Watch: Wil Myers hits inside-the-park home run as Rays beat Yankees, 5-1

Sunday May 4th, 2014

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Wil Myers hit the first inside-the-park home run of the 2014 season Sunday afternoon as the Rays beat the Yankees, 5-1, taking the rubber game of their three-game series at Yankee Stadium. The Rays have now taken two out of three in consecutive road series against the Red Sox and Yankees, winning four of their last five. However, they are still two games below .500, tied with the Red Sox, who lost to the A's in 10 innings on Sunday, with a 15-17 record.

Myers' round-tripper came with the game tied 1-1, one out and two on in the bottom of the third inning. CC Sabathia's 2-2 pitch to Myers was a changeup on the outside part of the plate that Myers hit to right-center field. Jacoby Ellsbury tracked the ball to the wall and tried to make a leaping catch, but he got there too late. The ball hit an inch from the top of the wall, ricocheted back into Ellsbury's chest, then rolled down the warning track toward right field. A full six seconds elapsed between the time the ball hit Ellsbury and right fielder Carlos Beltran retrieved it. By that time Myers, who had jogged to first base because he thought the ball would go over the fence, was halfway between second and third. Beltran's throw was then dropped by cutoff man Yangervis Solarte, and Myers, not to mention the two men in front of him, scored without a throw to give the Rays a 4-1 lead.

"I'm pretty quick," Myers told Sun Sports' Todd Kalas after the game. "Nobody gives me any credit for my speed because I don't steal many bases, but I'm not that slow."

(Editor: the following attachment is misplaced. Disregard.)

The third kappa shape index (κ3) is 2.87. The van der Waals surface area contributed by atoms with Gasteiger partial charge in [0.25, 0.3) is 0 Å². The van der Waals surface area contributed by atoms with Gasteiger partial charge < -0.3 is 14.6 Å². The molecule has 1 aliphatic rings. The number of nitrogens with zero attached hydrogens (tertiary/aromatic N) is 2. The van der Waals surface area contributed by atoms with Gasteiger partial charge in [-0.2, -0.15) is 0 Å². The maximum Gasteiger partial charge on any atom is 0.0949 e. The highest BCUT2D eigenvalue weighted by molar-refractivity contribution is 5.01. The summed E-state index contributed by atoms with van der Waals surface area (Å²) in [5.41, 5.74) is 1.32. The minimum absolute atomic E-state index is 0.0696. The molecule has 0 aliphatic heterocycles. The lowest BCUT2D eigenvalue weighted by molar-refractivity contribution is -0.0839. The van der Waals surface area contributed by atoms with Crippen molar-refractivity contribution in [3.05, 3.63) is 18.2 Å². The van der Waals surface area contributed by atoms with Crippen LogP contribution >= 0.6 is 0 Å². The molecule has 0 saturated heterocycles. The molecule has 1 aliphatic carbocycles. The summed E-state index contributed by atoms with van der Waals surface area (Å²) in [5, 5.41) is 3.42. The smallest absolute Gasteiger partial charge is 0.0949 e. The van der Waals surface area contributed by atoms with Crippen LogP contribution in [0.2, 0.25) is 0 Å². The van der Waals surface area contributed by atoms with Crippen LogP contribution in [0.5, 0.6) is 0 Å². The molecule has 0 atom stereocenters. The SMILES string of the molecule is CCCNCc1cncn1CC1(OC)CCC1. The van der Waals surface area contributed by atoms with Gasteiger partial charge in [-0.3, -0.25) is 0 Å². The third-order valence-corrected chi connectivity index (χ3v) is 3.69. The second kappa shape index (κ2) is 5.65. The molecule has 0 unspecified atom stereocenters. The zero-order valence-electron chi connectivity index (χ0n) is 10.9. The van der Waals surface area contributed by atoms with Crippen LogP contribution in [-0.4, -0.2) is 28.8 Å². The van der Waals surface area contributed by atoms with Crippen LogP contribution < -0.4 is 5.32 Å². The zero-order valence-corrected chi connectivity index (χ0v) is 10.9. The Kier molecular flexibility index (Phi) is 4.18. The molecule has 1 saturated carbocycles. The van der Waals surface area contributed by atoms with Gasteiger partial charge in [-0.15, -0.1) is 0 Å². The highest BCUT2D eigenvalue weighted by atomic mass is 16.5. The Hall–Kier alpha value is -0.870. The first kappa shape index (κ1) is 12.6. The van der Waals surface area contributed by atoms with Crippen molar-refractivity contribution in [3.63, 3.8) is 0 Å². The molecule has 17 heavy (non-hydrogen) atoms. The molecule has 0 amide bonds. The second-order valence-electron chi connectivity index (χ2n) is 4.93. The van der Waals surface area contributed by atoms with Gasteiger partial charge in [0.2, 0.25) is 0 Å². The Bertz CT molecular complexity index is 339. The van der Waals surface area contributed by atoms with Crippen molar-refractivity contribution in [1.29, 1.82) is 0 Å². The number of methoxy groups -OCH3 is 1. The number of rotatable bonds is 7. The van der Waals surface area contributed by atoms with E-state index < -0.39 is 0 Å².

Myers went 6-for-16 with a double, two home runs (he had a conventional one on Saturday) and seven RBI in the three-game series against the Yankees and is now hitting .333/.344/.633 in his career at the new Yankee Stadium with 16 RBI in 13 games.

Meanwhile, Myers' inside-the-park home run is yet another in support of my belief that in modern baseball, all inside-the-park home runs are plays on which errors should be assigned but are not. In this case, Ellsbury's attempt at a spectacular catch is what allowed Myers to round the bases. Had he stayed on his feet and played the ball off the wall, Myers would have had a double at best. It was the six seconds the ball spent rolling slowly across the warning track after making contact with Ellsbury that made Myers' hit a home run. In my book, that's a double and a two-base error by the center fielder. Then again, given that Myers only missed a conventional home run by an inch or two, perhaps it all evened out in the end.

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